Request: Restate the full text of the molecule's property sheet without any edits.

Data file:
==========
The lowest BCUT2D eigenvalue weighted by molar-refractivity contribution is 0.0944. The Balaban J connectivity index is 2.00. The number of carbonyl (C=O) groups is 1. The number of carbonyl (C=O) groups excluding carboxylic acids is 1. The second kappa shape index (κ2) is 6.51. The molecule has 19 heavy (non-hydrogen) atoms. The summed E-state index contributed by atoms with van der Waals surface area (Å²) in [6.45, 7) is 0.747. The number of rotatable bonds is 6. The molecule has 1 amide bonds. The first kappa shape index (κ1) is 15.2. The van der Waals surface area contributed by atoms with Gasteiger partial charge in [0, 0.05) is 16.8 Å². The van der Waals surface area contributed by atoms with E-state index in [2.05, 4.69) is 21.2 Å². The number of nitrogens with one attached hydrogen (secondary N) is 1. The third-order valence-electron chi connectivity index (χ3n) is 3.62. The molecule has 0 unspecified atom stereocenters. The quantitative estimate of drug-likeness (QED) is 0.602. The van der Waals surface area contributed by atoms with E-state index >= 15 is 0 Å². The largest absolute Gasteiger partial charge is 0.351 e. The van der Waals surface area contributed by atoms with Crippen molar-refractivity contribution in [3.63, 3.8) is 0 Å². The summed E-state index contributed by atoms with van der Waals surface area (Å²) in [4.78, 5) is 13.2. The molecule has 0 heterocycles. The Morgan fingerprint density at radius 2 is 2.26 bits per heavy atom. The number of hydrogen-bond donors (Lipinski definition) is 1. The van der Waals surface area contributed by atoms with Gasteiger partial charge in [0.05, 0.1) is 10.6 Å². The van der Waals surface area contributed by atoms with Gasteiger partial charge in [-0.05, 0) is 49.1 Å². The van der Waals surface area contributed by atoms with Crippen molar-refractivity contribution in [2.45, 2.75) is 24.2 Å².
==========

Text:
The lowest BCUT2D eigenvalue weighted by molar-refractivity contribution is 0.0944. The Balaban J connectivity index is 2.00. The number of carbonyl (C=O) groups is 1. The number of carbonyl (C=O) groups excluding carboxylic acids is 1. The second kappa shape index (κ2) is 6.51. The molecule has 19 heavy (non-hydrogen) atoms. The summed E-state index contributed by atoms with van der Waals surface area (Å²) in [6.45, 7) is 0.747. The number of rotatable bonds is 6. The molecule has 1 amide bonds. The first kappa shape index (κ1) is 15.2. The van der Waals surface area contributed by atoms with Gasteiger partial charge in [0, 0.05) is 16.8 Å². The van der Waals surface area contributed by atoms with E-state index in [2.05, 4.69) is 21.2 Å². The number of nitrogens with one attached hydrogen (secondary N) is 1. The third-order valence-electron chi connectivity index (χ3n) is 3.62. The molecule has 0 unspecified atom stereocenters. The quantitative estimate of drug-likeness (QED) is 0.602. The van der Waals surface area contributed by atoms with E-state index >= 15 is 0 Å². The largest absolute Gasteiger partial charge is 0.351 e. The van der Waals surface area contributed by atoms with Crippen molar-refractivity contribution in [3.63, 3.8) is 0 Å². The summed E-state index contributed by atoms with van der Waals surface area (Å²) in [4.78, 5) is 13.2. The molecule has 0 heterocycles. The Morgan fingerprint density at radius 2 is 2.26 bits per heavy atom. The number of hydrogen-bond donors (Lipinski definition) is 1. The van der Waals surface area contributed by atoms with Gasteiger partial charge in [0.05, 0.1) is 10.6 Å². The van der Waals surface area contributed by atoms with Gasteiger partial charge in [-0.05, 0) is 49.1 Å². The van der Waals surface area contributed by atoms with Crippen molar-refractivity contribution in [2.45, 2.75) is 24.2 Å².